What is a Mala and the Significance of 108 Beads

What is a Mala and the Significance of 108 Beads

What is a Mala and the Significance of 108 Beads

In Sanskrit, the word mālā means garland, wreath, a string of beads, a row or line. In spiritual traditions across the world, mālās have been used to enhance focus and concentration during the practice of mantra Japa and meditation. Mantra japa is the practice of repeating a sacred name or word given by the Guru.

In India, mālās are usually made of seeds from holy plants or trees like rudraksha, lotus or tulsi. Mālās are also made from crystal beads that have unique vibrational qualities. They are available as necklaces or bracelets. The necklace mālā has 108 beads and an extra bead, called the guru bead; the bracelet mālā has 54 or 27 beads and the guru bead. The guru bead marks the point where the practice of Japa begins and ends.

A] Significance of 108 Beads Mālā

The number 108 is considered a powerful and auspicious number in the Vedic tradition. The significance of the number has been interpreted in many ways and across various fields of study such as mathematics, astronomy, astrology, human anatomy etc. Here are some examples:

1. It is believed that 108 subtle energy channels or nādis converge at the heart chakra. According to Ayurveda, there are 108 pressure (marma) points in the human body.

2. The diameter of the Sun in 108 times the diameter of the Earth. The distance between the moon and Earth is 108 times the diameter of the moon.

3. In astrology, there are 9 planets and 12 houses; 9 x 12 = 108. Also, there are 27 constellations and 4 directions; 27 x 4 = 108.

4. Mathematicians have noted that 108 has elegant geometry that lends itself to create many patterns. For example:

  • 108 equals the sum of the first nine multiples of 3 i.e. 0, 3, 6, 9, 12, 15, 18, 21 and 24
  • 108 is the product of the first three numbers raised to themselves 11 x 22 x 33 = 108
  • 108 is sandwiched between 107 and 107 which are twin primes

5. 108 is also a harshad number, an integer divisible by the sum of its digits. In Sanskrit, harshad means ‘great joy.’

To use the mālā, hold it in your preferred hand and draped over the ring finger. Starting at the guru bead, move one bead towards you with the thumb for every repetition of the mantra. After you have moved through all the beads and have come back to the guru bead, pause, turn the mālā around and begin the next round of japa.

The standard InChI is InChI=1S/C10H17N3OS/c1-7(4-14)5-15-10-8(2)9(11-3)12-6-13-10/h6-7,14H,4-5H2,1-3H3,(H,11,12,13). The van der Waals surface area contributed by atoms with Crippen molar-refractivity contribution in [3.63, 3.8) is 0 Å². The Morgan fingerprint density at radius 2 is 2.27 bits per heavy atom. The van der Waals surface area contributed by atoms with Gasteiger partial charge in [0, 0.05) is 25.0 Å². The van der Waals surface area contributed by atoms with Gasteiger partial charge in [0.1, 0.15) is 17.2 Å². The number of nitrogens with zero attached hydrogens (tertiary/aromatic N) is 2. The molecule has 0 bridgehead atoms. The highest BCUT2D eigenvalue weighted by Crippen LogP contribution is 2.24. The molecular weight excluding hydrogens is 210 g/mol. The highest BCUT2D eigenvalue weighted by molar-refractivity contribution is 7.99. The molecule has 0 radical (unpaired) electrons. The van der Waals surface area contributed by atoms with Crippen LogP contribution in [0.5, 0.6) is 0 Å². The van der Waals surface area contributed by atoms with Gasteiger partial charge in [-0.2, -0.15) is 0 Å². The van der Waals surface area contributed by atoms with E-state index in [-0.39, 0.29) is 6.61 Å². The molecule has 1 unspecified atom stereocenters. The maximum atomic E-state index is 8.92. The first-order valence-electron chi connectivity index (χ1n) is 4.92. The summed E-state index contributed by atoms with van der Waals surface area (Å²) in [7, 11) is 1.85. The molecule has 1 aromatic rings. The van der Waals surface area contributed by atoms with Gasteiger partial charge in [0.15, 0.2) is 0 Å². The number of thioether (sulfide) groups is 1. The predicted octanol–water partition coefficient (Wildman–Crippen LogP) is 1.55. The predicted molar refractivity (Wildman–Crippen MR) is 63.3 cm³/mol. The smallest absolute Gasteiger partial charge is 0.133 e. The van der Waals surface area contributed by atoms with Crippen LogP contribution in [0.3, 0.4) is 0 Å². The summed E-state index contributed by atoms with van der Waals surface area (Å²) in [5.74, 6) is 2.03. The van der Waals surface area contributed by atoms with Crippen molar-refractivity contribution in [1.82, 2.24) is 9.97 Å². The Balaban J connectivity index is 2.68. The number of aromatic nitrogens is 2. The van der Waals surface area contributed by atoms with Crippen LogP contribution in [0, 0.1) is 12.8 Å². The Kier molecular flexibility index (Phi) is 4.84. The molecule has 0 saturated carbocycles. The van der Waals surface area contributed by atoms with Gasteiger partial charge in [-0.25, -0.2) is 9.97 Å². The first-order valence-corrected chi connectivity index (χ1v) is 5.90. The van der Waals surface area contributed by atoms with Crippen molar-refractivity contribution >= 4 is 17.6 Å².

B] Types of Mālā Beads

    • Lotus mālā: The lotus flower is regarded as a symbol of purity, good fortune and enlightenment. Just as the lotus flower rises above the muddy waters to bloom radiant and beautiful, so too the lotus seed mālā imbues our practice with its virtues of inner strength, clarity, and purpose.
    • Rudraksha mālā: The word rudraksha means the eyes/tears of Rudra, a form of Lord Shiva. Rudraksha seed mālās are considered to be a treasure trove of spiritual blessings, bestowing healing and protection to those who use them for their spiritual practices.
  • Gemstone mālā: These semi-precious stones, also called crystals, are found all over the world in myriad colours and forms. They have been revered for thousands of years, for their beauty and healing properties. Each crystal has its own unique properties and energy. To select the right beads for you and your practice, follow your intuition (inner voice). Notice which mālā you are drawn to or what resonates with you.

C] Benefits of Using Mālā Beads for Meditation

    • The primary purpose of mālā beads is to keep track of the japa (mantra chanting) during meditation.
    • Tracing the mālā beads with your fingers during the meditation is also calming and induces positive thoughts. It also lowers your heart rate and blood pressure.
    • Semi-precious Mālā beads made from natural stones also emit specific energies and have healing properties. For example, moonstone japa mālā is known to enhance creativity and intuition. Whereas, ruby onyx stone mālā is known to bring forth joyfulness, warmth and represents the Sun God.
    • Meditating on the mālā beads regulates your body’s respiratory function, which helps alleviate stress and promotes overall general well-being.
    • It helps improve attention, focus and concentration, thereby enhancing self-awareness. Tracing the mālā beads during meditation also helps increase mindfulness and is known to delay cognitive decline in old age.
    • Using mālā for japa can help re-direct your focus from the worries of daily life, clearing away negative thoughts and helping you get rid of anxiety, fear, and self-doubt.
  • Meditating on the mālā beads is also known to channel inner peace and self-empowerment. It helps enhance emotional stability and soothes the mind, body, and soul.

Read this guide to know more about how to choose, use, and cleanse the mālā beads.

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